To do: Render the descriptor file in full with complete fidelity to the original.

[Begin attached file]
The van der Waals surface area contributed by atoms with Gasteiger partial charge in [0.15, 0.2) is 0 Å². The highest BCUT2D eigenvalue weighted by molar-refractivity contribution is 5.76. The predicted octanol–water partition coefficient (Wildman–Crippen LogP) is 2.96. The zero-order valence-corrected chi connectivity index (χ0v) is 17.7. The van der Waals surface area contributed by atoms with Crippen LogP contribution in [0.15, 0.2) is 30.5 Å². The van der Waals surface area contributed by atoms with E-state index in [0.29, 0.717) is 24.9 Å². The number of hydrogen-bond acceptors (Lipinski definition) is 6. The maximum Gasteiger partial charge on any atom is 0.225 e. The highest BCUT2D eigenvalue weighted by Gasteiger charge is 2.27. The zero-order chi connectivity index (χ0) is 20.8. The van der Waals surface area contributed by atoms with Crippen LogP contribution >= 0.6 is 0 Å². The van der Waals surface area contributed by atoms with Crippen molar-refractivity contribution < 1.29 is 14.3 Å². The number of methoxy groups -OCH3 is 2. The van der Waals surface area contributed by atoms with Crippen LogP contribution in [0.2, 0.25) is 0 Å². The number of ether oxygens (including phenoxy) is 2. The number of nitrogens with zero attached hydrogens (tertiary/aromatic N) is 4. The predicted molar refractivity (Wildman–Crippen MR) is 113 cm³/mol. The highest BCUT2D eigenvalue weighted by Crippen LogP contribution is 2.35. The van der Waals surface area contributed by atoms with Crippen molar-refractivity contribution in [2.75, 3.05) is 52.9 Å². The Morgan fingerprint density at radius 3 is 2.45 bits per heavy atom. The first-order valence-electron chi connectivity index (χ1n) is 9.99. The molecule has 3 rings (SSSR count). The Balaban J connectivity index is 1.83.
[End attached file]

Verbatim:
The van der Waals surface area contributed by atoms with Gasteiger partial charge in [0.15, 0.2) is 0 Å². The highest BCUT2D eigenvalue weighted by molar-refractivity contribution is 5.76. The predicted octanol–water partition coefficient (Wildman–Crippen LogP) is 2.96. The zero-order valence-corrected chi connectivity index (χ0v) is 17.7. The van der Waals surface area contributed by atoms with Crippen LogP contribution in [0.15, 0.2) is 30.5 Å². The van der Waals surface area contributed by atoms with E-state index in [0.29, 0.717) is 24.9 Å². The number of hydrogen-bond acceptors (Lipinski definition) is 6. The maximum Gasteiger partial charge on any atom is 0.225 e. The highest BCUT2D eigenvalue weighted by Gasteiger charge is 2.27. The zero-order chi connectivity index (χ0) is 20.8. The van der Waals surface area contributed by atoms with Crippen LogP contribution >= 0.6 is 0 Å². The van der Waals surface area contributed by atoms with Crippen molar-refractivity contribution < 1.29 is 14.3 Å². The number of methoxy groups -OCH3 is 2. The van der Waals surface area contributed by atoms with Crippen LogP contribution in [0.2, 0.25) is 0 Å². The number of ether oxygens (including phenoxy) is 2. The number of nitrogens with zero attached hydrogens (tertiary/aromatic N) is 4. The predicted molar refractivity (Wildman–Crippen MR) is 113 cm³/mol. The highest BCUT2D eigenvalue weighted by Crippen LogP contribution is 2.35. The van der Waals surface area contributed by atoms with Crippen molar-refractivity contribution in [2.75, 3.05) is 52.9 Å². The Morgan fingerprint density at radius 3 is 2.45 bits per heavy atom. The first-order valence-electron chi connectivity index (χ1n) is 9.99. The molecule has 3 rings (SSSR count). The Balaban J connectivity index is 1.83.